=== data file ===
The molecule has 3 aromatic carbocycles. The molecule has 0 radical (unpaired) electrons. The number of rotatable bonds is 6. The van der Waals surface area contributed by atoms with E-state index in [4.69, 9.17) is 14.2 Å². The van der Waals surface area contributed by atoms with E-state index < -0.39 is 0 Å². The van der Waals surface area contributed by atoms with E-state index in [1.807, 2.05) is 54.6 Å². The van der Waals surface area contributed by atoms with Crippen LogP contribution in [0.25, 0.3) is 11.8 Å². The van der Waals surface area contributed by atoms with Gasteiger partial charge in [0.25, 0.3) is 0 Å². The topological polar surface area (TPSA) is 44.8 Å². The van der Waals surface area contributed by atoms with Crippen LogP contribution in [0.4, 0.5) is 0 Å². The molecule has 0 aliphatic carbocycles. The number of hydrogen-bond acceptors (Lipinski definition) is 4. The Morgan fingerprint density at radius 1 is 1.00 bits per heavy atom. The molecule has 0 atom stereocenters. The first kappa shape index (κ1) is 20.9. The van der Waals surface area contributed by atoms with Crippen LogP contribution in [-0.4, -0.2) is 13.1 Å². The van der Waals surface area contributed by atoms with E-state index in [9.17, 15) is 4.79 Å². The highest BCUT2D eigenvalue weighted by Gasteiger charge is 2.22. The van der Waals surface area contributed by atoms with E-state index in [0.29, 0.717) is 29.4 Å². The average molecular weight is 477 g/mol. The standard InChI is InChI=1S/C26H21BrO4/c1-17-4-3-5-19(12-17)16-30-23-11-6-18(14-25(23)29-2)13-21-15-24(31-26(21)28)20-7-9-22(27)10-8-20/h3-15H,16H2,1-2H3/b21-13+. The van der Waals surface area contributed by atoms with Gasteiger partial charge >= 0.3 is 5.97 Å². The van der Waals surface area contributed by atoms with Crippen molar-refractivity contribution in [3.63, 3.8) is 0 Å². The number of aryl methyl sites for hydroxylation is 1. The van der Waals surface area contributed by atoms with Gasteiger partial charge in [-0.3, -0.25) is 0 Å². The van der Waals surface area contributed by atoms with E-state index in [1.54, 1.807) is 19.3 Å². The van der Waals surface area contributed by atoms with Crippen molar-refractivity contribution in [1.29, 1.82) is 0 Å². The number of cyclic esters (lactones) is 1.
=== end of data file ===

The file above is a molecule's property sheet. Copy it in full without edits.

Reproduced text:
The molecule has 3 aromatic carbocycles. The molecule has 0 radical (unpaired) electrons. The number of rotatable bonds is 6. The van der Waals surface area contributed by atoms with E-state index in [4.69, 9.17) is 14.2 Å². The van der Waals surface area contributed by atoms with E-state index < -0.39 is 0 Å². The van der Waals surface area contributed by atoms with E-state index in [1.807, 2.05) is 54.6 Å². The van der Waals surface area contributed by atoms with Crippen LogP contribution in [0.25, 0.3) is 11.8 Å². The van der Waals surface area contributed by atoms with Gasteiger partial charge in [0.25, 0.3) is 0 Å². The topological polar surface area (TPSA) is 44.8 Å². The van der Waals surface area contributed by atoms with Crippen LogP contribution in [0.4, 0.5) is 0 Å². The molecule has 0 aliphatic carbocycles. The number of hydrogen-bond acceptors (Lipinski definition) is 4. The Morgan fingerprint density at radius 1 is 1.00 bits per heavy atom. The molecule has 0 atom stereocenters. The first kappa shape index (κ1) is 20.9. The van der Waals surface area contributed by atoms with Crippen LogP contribution in [-0.4, -0.2) is 13.1 Å². The van der Waals surface area contributed by atoms with E-state index in [9.17, 15) is 4.79 Å². The highest BCUT2D eigenvalue weighted by Gasteiger charge is 2.22. The van der Waals surface area contributed by atoms with E-state index in [0.29, 0.717) is 29.4 Å². The average molecular weight is 477 g/mol. The standard InChI is InChI=1S/C26H21BrO4/c1-17-4-3-5-19(12-17)16-30-23-11-6-18(14-25(23)29-2)13-21-15-24(31-26(21)28)20-7-9-22(27)10-8-20/h3-15H,16H2,1-2H3/b21-13+. The van der Waals surface area contributed by atoms with Gasteiger partial charge >= 0.3 is 5.97 Å². The van der Waals surface area contributed by atoms with Crippen molar-refractivity contribution in [3.63, 3.8) is 0 Å². The number of aryl methyl sites for hydroxylation is 1. The van der Waals surface area contributed by atoms with Gasteiger partial charge in [-0.3, -0.25) is 0 Å². The van der Waals surface area contributed by atoms with E-state index in [1.54, 1.807) is 19.3 Å². The van der Waals surface area contributed by atoms with Crippen molar-refractivity contribution in [1.29, 1.82) is 0 Å². The number of cyclic esters (lactones) is 1.